Skip to Content

A New Jersey family is considering legal action after their home was raided by authorities responding to a Facebook photo of their son posing with a firearm.

Four local police officers and two officials from the New Jersey Dept. of Children and Families showed up at the Carneys Point, N.J., home of Shawn Moore.

The officials demanded to see the homeowners’ guns.

Robby Anderson Mugshot

This all started when Moore, a firearms instructor, posted a photo of his 11-year-old son holding a rifle (legally owned, above) on Facebook Tuesday.


Shortly after the photo went up on Facebook, an anonymous call was placed to the family services agency, according to Moore’s attorney, Evan Nappen.

“It led to an incredible, heavy-handed raid. They wanted to see his gun safe, his guns and search his house. They even threatened to take his kids,” he said.

The Dept. of Children and Families has a child abuse hotline that anyone can make a call to, and that they were following procedure in their response.

The organization is required to follow up on “every single allegation that comes into the central registry,” the DCF spokesperson, Kristen Brown, said.

The department would not confirm or deny the raid or investigation.

Moore is a certified firearms instructor and range safety officer for the NRA, as well as a hunter education instructor for the state of New Jersey.

His son, who posed for the photo wearing camouflage and holding a .22 rifle, has a hunting license and has passed the New Jersey hunter safety course.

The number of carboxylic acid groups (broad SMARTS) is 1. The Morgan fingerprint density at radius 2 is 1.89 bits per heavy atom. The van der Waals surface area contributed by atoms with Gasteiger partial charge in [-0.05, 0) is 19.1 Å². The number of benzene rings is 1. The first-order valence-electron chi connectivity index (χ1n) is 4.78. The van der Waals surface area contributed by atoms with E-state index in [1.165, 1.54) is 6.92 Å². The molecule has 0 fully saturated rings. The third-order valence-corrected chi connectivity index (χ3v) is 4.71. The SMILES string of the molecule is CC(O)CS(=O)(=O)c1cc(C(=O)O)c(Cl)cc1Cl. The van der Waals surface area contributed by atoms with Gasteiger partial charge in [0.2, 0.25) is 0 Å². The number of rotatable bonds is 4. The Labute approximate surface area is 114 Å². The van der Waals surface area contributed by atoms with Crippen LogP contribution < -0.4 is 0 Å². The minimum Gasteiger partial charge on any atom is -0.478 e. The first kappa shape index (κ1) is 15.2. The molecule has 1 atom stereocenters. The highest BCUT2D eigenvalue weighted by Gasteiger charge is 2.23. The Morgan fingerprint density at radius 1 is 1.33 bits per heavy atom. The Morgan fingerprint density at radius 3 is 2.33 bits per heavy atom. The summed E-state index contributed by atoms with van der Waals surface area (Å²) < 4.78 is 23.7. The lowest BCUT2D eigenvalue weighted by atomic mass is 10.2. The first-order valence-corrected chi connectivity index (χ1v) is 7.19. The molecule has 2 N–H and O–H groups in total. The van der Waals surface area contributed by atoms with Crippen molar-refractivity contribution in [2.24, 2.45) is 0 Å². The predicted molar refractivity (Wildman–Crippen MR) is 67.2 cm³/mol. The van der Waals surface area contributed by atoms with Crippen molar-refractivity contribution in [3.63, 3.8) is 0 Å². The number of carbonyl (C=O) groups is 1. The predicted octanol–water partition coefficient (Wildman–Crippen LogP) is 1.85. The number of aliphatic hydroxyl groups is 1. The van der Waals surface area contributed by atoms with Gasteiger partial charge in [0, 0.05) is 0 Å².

“If you look at the picture, his finger isn’t even on the trigger, which is proper,” Nappen said, noting that the raid took place while Moore was not there.

When his wife notified him, Moore came home and called his attorney.

Upon arrival, officers asked Moore to show them both his gun safe and his guns. Moore gave the officers his phone with his attorney on the line.

Nappen demanded a warrant from the authorities, and when the officers didn’t have one, he asked officers to leave Moore’s home immediately.

Moore was told he was being “unreasonable” and “suspicious” because he wouldn’t present his guns, but he was unflinching in refusing to do so.

“They told me they were going to get a search warrant. I told them to go ahead,” he said, adding that the police eventually left and have not returned.

The incident has sparked outcry and raised numerous legal questions amid an already-heated national debate over 2nd Amendment rights and privileges.